Pronunciation studio: tips on how to improve your English pronunciation

If you’re interested in improving your English pronunciation, or are into phonetics and pronunciation, this website may be useful to you. Pronunciation Studio is a school in Central London which specialises in teaching “standard” British pronunciation to Speakers of Other Languages, aiming at “accent reduction”. They offer a free sample to download from their e-textbook, as well as a free taster lesson in their premises, which I recommend, should you ever happen to be in London and have an hour and a half to spare.

Additionally, they keep a very resourceful blog, where they deal with the pronunciation of different sounds in isolation, place names, onomatopoeias; they write comments on different accents of British English…All the posts include written explanations and audio files, to actually hear from native speakers the point being discussed.

If you’re a CLIL teacher and would like to know a bit about phonetics (as a means to improve your pronunciation for your teaching practice), you may also register for an induction course on phonetics and pronunciation that will open in early September 2017 at CARLEE in Zaragoza. It will be announced both here and at the CARLEE blog

How to improve your English (year 1)

Now that the second term is almost over, maybe we can have a look at this list of activities, apps and resources you can use to improve your English, and particularly some skills that might be more complicated to you. All my recommendations are free, or at least have some functionalities which are free.

Using a dictionary: 

At this level, you should really be using an English-English dictionary, and only use a Spanish-English dictionary from time to time.


These are my recommendations for online dictionaries:

  • Oxford dictionary: English-English dictionary, with definition and pronunciation of the word. You can also use the thesaurus, if you want to find synonyms (and you really should).

  • Cambridge dictionary: English-English, Spanish-English dictionary, with definitions, pronunciation of the words (British and American), and phonetic transcription.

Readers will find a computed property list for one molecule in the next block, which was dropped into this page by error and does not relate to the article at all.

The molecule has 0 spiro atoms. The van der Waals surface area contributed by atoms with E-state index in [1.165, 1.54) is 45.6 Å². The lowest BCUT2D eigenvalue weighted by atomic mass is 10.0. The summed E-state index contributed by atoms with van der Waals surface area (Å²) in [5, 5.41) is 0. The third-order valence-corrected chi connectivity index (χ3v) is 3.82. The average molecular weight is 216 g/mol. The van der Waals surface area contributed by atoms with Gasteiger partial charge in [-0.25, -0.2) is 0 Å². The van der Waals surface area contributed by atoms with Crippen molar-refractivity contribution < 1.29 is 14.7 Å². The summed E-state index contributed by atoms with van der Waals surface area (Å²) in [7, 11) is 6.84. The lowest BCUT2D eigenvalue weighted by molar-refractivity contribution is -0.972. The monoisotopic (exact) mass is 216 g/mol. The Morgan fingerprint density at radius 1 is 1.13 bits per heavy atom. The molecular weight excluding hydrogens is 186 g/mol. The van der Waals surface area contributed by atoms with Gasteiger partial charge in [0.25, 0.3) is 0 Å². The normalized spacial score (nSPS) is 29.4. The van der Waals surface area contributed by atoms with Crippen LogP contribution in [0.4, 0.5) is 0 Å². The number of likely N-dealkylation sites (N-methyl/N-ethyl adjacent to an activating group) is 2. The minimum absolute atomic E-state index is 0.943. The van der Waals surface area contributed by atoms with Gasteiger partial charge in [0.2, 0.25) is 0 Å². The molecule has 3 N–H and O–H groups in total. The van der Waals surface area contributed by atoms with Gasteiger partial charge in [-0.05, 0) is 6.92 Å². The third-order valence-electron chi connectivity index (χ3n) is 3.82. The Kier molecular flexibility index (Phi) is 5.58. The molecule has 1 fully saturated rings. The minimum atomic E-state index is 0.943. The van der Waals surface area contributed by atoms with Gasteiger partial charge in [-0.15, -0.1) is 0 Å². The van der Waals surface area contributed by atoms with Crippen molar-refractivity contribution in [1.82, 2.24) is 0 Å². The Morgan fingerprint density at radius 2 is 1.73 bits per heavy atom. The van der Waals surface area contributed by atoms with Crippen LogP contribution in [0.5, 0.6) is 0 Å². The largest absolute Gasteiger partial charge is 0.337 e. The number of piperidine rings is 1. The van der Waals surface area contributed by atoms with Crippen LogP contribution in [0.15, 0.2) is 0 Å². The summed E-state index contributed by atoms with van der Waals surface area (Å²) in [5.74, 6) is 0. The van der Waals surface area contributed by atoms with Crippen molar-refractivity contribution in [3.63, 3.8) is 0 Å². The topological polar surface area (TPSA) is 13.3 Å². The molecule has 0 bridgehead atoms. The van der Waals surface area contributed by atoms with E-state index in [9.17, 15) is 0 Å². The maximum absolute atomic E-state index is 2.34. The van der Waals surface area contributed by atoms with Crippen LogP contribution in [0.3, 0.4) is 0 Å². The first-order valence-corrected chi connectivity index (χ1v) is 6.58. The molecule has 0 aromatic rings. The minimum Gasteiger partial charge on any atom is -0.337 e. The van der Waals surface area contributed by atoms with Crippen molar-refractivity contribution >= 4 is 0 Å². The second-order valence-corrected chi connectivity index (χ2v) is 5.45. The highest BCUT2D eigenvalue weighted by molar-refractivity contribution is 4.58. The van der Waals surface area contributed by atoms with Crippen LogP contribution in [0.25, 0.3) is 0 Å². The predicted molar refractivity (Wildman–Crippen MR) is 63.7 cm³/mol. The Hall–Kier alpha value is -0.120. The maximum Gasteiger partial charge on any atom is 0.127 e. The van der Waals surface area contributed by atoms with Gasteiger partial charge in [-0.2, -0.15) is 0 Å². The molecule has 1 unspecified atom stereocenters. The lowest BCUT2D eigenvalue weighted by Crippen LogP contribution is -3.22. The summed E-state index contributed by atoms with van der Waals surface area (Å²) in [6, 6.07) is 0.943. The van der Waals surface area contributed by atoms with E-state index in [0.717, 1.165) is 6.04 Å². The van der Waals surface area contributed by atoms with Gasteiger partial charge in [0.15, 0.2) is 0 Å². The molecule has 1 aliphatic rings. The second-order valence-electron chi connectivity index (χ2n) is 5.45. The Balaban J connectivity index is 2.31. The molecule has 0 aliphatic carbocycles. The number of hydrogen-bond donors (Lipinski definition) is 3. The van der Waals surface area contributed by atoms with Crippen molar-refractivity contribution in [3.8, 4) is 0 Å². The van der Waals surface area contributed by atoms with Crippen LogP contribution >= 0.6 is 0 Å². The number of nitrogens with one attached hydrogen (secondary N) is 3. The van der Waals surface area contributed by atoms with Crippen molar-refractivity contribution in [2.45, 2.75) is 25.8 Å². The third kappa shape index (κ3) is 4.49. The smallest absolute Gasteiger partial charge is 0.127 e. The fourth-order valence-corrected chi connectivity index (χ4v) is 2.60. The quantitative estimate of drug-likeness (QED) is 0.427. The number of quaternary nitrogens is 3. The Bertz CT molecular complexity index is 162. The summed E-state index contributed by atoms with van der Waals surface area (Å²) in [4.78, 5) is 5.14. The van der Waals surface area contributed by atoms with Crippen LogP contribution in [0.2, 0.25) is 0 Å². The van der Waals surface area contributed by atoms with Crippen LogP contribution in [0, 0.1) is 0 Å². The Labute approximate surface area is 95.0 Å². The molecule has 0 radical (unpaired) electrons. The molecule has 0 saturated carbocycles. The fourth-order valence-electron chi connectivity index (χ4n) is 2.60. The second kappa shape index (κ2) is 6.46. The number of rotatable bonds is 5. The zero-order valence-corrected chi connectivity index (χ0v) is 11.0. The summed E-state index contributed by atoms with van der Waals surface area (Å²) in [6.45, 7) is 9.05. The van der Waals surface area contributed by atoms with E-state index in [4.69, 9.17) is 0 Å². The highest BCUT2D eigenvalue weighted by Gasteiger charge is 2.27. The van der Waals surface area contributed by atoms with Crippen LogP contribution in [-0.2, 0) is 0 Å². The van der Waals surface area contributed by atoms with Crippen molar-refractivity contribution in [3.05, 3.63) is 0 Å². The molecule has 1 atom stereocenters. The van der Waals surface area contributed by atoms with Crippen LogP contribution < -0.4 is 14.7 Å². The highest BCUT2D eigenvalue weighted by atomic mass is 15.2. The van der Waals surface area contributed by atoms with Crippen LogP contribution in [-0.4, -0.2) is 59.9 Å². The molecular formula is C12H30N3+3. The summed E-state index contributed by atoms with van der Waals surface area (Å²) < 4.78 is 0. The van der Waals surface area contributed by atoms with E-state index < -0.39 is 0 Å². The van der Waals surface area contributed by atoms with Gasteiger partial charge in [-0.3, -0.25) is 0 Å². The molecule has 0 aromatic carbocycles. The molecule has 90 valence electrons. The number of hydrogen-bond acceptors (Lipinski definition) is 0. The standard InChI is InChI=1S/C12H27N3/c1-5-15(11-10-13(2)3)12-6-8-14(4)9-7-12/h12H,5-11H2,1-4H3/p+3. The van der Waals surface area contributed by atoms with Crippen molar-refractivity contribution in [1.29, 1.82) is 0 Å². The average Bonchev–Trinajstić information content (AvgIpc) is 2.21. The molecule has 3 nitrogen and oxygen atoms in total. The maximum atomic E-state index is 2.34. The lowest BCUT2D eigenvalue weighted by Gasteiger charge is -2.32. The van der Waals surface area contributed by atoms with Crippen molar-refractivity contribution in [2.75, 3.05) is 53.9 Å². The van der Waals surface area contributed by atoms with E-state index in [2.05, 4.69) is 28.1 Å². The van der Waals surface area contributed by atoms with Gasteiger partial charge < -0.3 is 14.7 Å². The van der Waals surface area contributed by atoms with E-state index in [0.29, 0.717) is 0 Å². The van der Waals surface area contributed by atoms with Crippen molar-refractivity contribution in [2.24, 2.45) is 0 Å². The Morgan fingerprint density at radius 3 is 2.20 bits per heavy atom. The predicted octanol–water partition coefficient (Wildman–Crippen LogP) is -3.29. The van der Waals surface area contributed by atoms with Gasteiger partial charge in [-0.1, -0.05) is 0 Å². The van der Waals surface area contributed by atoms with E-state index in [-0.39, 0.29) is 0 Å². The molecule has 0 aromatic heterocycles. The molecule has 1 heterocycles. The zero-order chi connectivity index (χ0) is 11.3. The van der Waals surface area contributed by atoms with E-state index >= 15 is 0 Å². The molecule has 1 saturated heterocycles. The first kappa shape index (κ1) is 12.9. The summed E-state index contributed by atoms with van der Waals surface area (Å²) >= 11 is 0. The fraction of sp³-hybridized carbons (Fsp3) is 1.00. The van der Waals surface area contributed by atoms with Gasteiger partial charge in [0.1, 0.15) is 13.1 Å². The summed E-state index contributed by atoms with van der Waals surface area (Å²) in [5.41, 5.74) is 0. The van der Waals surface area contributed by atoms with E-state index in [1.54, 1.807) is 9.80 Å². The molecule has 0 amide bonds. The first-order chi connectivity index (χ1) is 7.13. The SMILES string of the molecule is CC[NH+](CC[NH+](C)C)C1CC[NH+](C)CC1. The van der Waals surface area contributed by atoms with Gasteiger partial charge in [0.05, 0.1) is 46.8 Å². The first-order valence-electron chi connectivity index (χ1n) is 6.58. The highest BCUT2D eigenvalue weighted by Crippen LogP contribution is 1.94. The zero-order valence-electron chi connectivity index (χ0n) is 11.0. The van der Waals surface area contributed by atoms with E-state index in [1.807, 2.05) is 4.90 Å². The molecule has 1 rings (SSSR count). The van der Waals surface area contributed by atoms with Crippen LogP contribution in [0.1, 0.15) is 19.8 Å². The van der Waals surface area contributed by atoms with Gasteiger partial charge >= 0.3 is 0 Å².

• Macmillan dictionary: English-English dictionary, with definition, pronunciation, and very good thesaurus.


Spelling City– On this website you can create your lists of words you know you have to learn. They may come from our literacy classes, or from Social /Natural Science. Then, click on “play game”, and you can practise the words you wrote but playing games, not just memorising. It will be easier for you to remember both spelling and pronunciation.

Tutorial on how to register with Spelling City and create lists to play games.

In any case, reading is what is going to help you the most. (More about reading later)


  • For most words, go to any of the dictionaries I mentioned above.
  • For countries and place names, people, (and for all other words) you can visit this website: FORVO. Real native speakers (not computers) have recorded themselves pronouncing these words and names for you.

Type the word or name you need, then look it up:

Then you can choose if you want to listen to a British person pronouncing the word, or American, or Australian…



Apart from the books I recommended at Christmas, there are some books in English you can borrow from the school library. You have quite a few by Roald Dahl, for example. Please visit the library. You will get a Class Dojo point if you tell me examples of books in English you could borrow from the library (because you’ve had a look there).

Reading books, comics, articles online…is going to help you understand better, but it will also help you with your writing and spelling. 


In the English Department there are some films you can borrow, and that can help you improve your English. Please ask me.

You can also visit the British council Learn English section on listening. Choose exercises for A2 level, and if that’s too easy, take B1.

-ed pronunciation (regular simple past ending)

Watch this video if you need to remember how to pronounce -ed at the end of past simple verbs.

Would you like to try this exercise? Apart from deciding on the right pronunciation, you can also listen to a native speaker reading the text.

You can also play these games.

Phonemic chart- listen to the sounds of English

If you want to try the same phonemic chart I used in class, and be able to listen to the sounds, you may visit this website (scroll down the page to see the chart)

If you want to download the app for your mobile device for free (iOs only), click here.

Pronunciation practice /h/, /p/, /t/,/k/

You may watch the Alphablocks videos we used today here. Click on the links:

If you want to try the same phonemic chart I used in class, you may visit this website (scroll down the page to see the chart)

Homework: watch and listen to Adele’s song “Hello”. Spot as many words containing the sound /h/ as you can.

Please pay attention to the way she pronounces them. You may sing along to the song as well! (that’s why you have the lyrics)



Protected: #CLILphonetics (7)- /b/, /v/, /f/ – cash, vision, bridge, catch

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Protected: #CLILphonetics (6)- t, th, ed

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